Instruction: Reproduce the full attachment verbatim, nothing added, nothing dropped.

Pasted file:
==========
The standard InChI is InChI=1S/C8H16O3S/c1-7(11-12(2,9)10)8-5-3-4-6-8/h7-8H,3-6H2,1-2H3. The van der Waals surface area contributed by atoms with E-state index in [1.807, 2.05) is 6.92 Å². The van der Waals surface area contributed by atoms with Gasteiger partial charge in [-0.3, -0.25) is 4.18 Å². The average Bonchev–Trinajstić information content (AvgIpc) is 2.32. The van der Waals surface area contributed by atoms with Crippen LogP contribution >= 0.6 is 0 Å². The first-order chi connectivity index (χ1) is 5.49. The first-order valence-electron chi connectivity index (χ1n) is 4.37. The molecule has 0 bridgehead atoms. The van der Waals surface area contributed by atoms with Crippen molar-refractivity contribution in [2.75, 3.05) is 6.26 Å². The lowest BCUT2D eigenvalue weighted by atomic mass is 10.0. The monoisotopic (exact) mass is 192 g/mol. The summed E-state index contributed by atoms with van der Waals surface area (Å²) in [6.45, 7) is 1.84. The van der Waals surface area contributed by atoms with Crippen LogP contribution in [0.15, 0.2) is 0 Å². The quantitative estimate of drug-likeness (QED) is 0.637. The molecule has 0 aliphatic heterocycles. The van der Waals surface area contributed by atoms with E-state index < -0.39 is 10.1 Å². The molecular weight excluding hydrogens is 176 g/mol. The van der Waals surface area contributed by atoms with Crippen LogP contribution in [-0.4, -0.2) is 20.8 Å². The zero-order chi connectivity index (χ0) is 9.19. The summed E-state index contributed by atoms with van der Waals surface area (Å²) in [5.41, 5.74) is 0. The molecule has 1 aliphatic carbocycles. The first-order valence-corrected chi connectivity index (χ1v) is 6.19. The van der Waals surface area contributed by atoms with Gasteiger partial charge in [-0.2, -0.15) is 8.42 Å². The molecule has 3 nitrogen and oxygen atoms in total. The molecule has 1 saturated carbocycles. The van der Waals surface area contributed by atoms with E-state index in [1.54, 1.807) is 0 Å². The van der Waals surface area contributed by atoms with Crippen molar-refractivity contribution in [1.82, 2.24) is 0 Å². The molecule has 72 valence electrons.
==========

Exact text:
The standard InChI is InChI=1S/C8H16O3S/c1-7(11-12(2,9)10)8-5-3-4-6-8/h7-8H,3-6H2,1-2H3. The van der Waals surface area contributed by atoms with E-state index in [1.807, 2.05) is 6.92 Å². The van der Waals surface area contributed by atoms with Gasteiger partial charge in [-0.3, -0.25) is 4.18 Å². The average Bonchev–Trinajstić information content (AvgIpc) is 2.32. The van der Waals surface area contributed by atoms with Crippen LogP contribution >= 0.6 is 0 Å². The first-order chi connectivity index (χ1) is 5.49. The first-order valence-electron chi connectivity index (χ1n) is 4.37. The molecule has 0 bridgehead atoms. The van der Waals surface area contributed by atoms with Crippen molar-refractivity contribution in [2.75, 3.05) is 6.26 Å². The lowest BCUT2D eigenvalue weighted by atomic mass is 10.0. The monoisotopic (exact) mass is 192 g/mol. The summed E-state index contributed by atoms with van der Waals surface area (Å²) in [6.45, 7) is 1.84. The van der Waals surface area contributed by atoms with Crippen LogP contribution in [0.15, 0.2) is 0 Å². The quantitative estimate of drug-likeness (QED) is 0.637. The molecule has 0 aliphatic heterocycles. The van der Waals surface area contributed by atoms with E-state index < -0.39 is 10.1 Å². The molecular weight excluding hydrogens is 176 g/mol. The van der Waals surface area contributed by atoms with Crippen LogP contribution in [-0.4, -0.2) is 20.8 Å². The zero-order chi connectivity index (χ0) is 9.19. The summed E-state index contributed by atoms with van der Waals surface area (Å²) in [5.41, 5.74) is 0. The molecule has 1 aliphatic carbocycles. The first-order valence-corrected chi connectivity index (χ1v) is 6.19. The van der Waals surface area contributed by atoms with Gasteiger partial charge in [-0.2, -0.15) is 8.42 Å². The molecule has 3 nitrogen and oxygen atoms in total. The molecule has 1 saturated carbocycles. The van der Waals surface area contributed by atoms with E-state index in [1.54, 1.807) is 0 Å². The van der Waals surface area contributed by atoms with Crippen molar-refractivity contribution in [1.82, 2.24) is 0 Å². The molecule has 72 valence electrons.